Portion


Of Salvation - and Destruction

By Marc Zvi Brettler

This Torah portion contains some of the best-known, and most moving, stories in Genesis. Toward its beginning, Vayera narrates the destruction of Sodom and Gomorrah, and it concludes with the akedah, the binding of Isaac, a very troubling episode. These accounts are often juxtaposed, as readers try to understand why Abraham bargained on behalf of the sodomites, insisting, “shall not the judge of all the earth deal justly?” (Genesis 18:25) while he was unwavering and unquestioning in his willingness to slaughter his son. In part, this question shows a misunderstanding of both biblical texts.Read More


Temptations of Urbanity

By David R. Slavitt

‘But the people of Sodom were wicked and sinners before the Lord, exceedingly.” This is presented to us (Genesis 13:13) as an aside, an observation to suggest that Lot’s choice of the plain of the Jordan was not, after all, the right one. We had just been told, in Genesis 13:10, that it was a very attractive tract of real estate, well watered, “like the garden of the Lord,” and “like the land of Egypt.” But as we are told, by the curious foreshadowing phrase in the same verse, “before the destruction of Sodom,” bad things are going to happen. Lot “set up his tent” near Sodom, and, as Robert Alter suggests, this represents a change from a semi-nomadic to an urban existence, which may be Lot’s real offense and which brings with it inevitable but unspecified temptations.Read More


Friendly Persuasion

By Jeffrey Fiskin

‘And the Lord God took the man, and put him into the Garden of Eden to dress it and to keep it.” (Genesis 2:15) Rashi comments: “He ‘took’ him with kind words and persuaded him to enter.”Read More


Mirth and Mourning

By David Curzon

The Book of Ecclesiastes (in Hebrew, “Kohelet,” the Assembler or Preacher) is a compilation of proverbs traditionally attributed to and worthy of Solomon. Its opening in the King James translation is instantly memorable.Read More


Are Secular Israelis Jewish?

By Moshe Shokeid

My education and experiences as a secular Israeli made me consider “Israeli” to be a different identity from that of “Jew.” Under this perception, American Jews are those who exchanged the Eastern European oppressive shtetl for a new, more prosperous Diaspora existence. I was surprised, if not embarrassed, when, during trips abroad, I was sometimes asked if I am, or was actually identified by strangers as, a “Jew.”Read More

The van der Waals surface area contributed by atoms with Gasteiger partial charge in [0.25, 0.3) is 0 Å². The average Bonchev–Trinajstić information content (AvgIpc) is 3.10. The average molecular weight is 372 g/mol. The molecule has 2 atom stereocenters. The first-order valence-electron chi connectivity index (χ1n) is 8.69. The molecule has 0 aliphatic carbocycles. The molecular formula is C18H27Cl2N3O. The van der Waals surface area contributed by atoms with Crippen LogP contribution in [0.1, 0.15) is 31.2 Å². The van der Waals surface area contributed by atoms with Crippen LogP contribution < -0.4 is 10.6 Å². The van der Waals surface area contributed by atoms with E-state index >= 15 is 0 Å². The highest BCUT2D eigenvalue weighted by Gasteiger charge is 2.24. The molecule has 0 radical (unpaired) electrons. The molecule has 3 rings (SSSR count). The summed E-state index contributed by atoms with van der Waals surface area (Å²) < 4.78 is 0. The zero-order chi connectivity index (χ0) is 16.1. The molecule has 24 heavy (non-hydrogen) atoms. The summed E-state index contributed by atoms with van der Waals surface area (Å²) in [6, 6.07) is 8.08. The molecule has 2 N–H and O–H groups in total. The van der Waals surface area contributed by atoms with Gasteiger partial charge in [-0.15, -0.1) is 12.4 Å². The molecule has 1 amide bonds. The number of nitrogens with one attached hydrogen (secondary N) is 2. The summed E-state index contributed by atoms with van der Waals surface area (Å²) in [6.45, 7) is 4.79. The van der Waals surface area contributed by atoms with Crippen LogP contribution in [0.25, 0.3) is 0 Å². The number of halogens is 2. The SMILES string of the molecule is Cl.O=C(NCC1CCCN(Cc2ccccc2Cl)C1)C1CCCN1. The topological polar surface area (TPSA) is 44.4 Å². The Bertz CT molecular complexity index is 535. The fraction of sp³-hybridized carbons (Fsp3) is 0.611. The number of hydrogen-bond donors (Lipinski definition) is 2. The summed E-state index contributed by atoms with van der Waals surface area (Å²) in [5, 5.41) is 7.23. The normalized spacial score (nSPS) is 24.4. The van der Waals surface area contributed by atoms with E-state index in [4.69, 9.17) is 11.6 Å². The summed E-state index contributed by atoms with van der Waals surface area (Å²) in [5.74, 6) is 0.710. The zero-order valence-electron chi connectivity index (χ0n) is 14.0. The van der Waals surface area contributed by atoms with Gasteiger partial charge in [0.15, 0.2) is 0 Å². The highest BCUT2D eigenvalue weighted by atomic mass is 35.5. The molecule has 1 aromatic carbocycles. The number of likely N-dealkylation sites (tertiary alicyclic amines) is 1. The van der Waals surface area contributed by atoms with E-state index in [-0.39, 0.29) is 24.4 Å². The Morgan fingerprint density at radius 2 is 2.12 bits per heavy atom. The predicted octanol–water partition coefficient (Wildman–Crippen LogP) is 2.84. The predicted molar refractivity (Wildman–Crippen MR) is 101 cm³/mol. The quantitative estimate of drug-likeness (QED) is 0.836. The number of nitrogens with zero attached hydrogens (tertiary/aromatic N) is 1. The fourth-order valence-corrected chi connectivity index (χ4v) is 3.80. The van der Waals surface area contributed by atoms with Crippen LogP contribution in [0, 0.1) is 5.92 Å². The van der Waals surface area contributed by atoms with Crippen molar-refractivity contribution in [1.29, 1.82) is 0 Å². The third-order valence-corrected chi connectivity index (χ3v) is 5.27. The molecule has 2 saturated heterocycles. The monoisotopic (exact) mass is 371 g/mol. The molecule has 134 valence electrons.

Israel’s Patron Deity

By Marc Zvi Brettler

Most of the portion Ha’azinu comprises a long poem that is very schematic, emphasizing God’s great care for Israel, Israel’s rebellion, its punishment, and its ultimate rehabilitation. The language of the poem is more difficult than typical biblical poetry. Some scholars label it as “archaic” — that is, ancient — while others consider it to be “archaistic,” that is, pretending to be ancient. Dating such texts is beyond the ability of biblical scholarship, but its possible early date may explain why it is so hard to understand: We lack many other such early texts, and thus it is difficult to contextualize this poem; and the earlier a text is, the more likely that it has changed both accidentally and intentionally over time, making it much harder to uncover its original words and their meaning.Read More


Not a ‘Happy New Year’

By David Kraemer

In the experience of most Jews, at least in the United States, Rosh Hashanah is an occasion of relative joy. It is a time when they put on their best and even new garb, families gather for abundant, festive meals and fellow congregants greet one another with a hearty “Happy New Year!” either in English, Hebrew (“Shanah tovah”), Yiddish (“Gut yontif”) or some combination of the above. By contrast, Yom Kippur is a time of great solemnity, marked not just by fasting and deprivation but also by lowered voices and lowered glances. It is a time — or so we imagine — when we should stand in fear and trembling before our Maker.Read More


Bringing the Text Outside Its Bounds

By Beth Kissileff

Literary critic Frank Kermode, in his 1996 work, “The Sense of an Ending,” reminds us that we must often re-evaluate an entire text in light of its conclusion. With that in mind, let us examine the end of the Torah. On a plot level, we all know that Moses dies. Fine. But which are the last of all the 613 injunctions rabbinic interpretation derives from the Torah text?Read More


Cruel and Unusual

By Lore Segal

The modern imagination feels at home with the moral question raised by the Job story: Why do bad things happen to good people? It is a question that does not arise in Deuteronomy, which foresees punishments of spectacular awfulness in retribution upon a nation disobedient to God’s law.Read More


She Done Him Wrong

By Dimitri Milch

In Deuteronomy 25:11-12 we read: “If men are struggling together, a man and his brother, and one’s wife has approached to rescue her husband from his attacker’s grasp, and has put out her hand and taken hold by his privates, then you shall cut off her hand: Your eye is not to look with compassion.”Read More


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